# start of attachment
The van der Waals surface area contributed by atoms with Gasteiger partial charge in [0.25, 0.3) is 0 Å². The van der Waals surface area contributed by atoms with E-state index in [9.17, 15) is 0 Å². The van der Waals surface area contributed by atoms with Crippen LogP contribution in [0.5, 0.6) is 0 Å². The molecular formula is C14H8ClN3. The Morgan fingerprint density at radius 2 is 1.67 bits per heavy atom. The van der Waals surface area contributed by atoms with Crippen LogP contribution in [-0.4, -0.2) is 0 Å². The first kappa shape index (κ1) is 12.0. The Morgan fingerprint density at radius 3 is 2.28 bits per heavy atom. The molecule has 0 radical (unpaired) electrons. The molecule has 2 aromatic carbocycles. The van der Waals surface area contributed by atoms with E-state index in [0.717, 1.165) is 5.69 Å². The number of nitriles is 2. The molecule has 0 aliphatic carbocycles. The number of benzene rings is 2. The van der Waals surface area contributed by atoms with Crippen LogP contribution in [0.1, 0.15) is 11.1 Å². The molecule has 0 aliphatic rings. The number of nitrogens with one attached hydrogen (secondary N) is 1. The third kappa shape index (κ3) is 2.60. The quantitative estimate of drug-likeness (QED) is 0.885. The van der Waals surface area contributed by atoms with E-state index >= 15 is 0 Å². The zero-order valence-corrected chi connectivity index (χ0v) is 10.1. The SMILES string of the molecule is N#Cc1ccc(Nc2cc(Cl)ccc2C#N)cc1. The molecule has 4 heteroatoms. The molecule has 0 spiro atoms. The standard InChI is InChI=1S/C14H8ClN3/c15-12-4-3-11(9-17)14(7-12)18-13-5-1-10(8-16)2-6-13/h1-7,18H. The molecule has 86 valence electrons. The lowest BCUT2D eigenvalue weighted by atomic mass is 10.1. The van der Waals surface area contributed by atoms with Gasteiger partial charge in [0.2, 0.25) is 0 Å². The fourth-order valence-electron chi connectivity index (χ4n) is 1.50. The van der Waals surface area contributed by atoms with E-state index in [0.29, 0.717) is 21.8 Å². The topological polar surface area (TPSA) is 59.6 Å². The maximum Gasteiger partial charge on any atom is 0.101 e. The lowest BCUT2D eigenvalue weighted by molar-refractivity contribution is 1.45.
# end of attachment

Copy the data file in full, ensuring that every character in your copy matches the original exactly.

The van der Waals surface area contributed by atoms with Gasteiger partial charge in [0.25, 0.3) is 0 Å². The van der Waals surface area contributed by atoms with E-state index in [9.17, 15) is 0 Å². The van der Waals surface area contributed by atoms with Crippen LogP contribution in [0.5, 0.6) is 0 Å². The molecular formula is C14H8ClN3. The Morgan fingerprint density at radius 2 is 1.67 bits per heavy atom. The van der Waals surface area contributed by atoms with Crippen LogP contribution in [-0.4, -0.2) is 0 Å². The first kappa shape index (κ1) is 12.0. The Morgan fingerprint density at radius 3 is 2.28 bits per heavy atom. The molecule has 0 radical (unpaired) electrons. The molecule has 2 aromatic carbocycles. The van der Waals surface area contributed by atoms with E-state index in [0.717, 1.165) is 5.69 Å². The number of nitriles is 2. The molecule has 0 aliphatic carbocycles. The number of benzene rings is 2. The van der Waals surface area contributed by atoms with Crippen LogP contribution in [0.1, 0.15) is 11.1 Å². The molecule has 0 aliphatic rings. The number of nitrogens with one attached hydrogen (secondary N) is 1. The third kappa shape index (κ3) is 2.60. The quantitative estimate of drug-likeness (QED) is 0.885. The van der Waals surface area contributed by atoms with E-state index >= 15 is 0 Å². The zero-order valence-corrected chi connectivity index (χ0v) is 10.1. The SMILES string of the molecule is N#Cc1ccc(Nc2cc(Cl)ccc2C#N)cc1. The molecule has 4 heteroatoms. The molecule has 0 spiro atoms. The standard InChI is InChI=1S/C14H8ClN3/c15-12-4-3-11(9-17)14(7-12)18-13-5-1-10(8-16)2-6-13/h1-7,18H. The molecule has 86 valence electrons. The lowest BCUT2D eigenvalue weighted by atomic mass is 10.1. The van der Waals surface area contributed by atoms with Gasteiger partial charge in [0.2, 0.25) is 0 Å². The fourth-order valence-electron chi connectivity index (χ4n) is 1.50. The van der Waals surface area contributed by atoms with E-state index in [0.29, 0.717) is 21.8 Å². The topological polar surface area (TPSA) is 59.6 Å². The maximum Gasteiger partial charge on any atom is 0.101 e. The lowest BCUT2D eigenvalue weighted by molar-refractivity contribution is 1.45.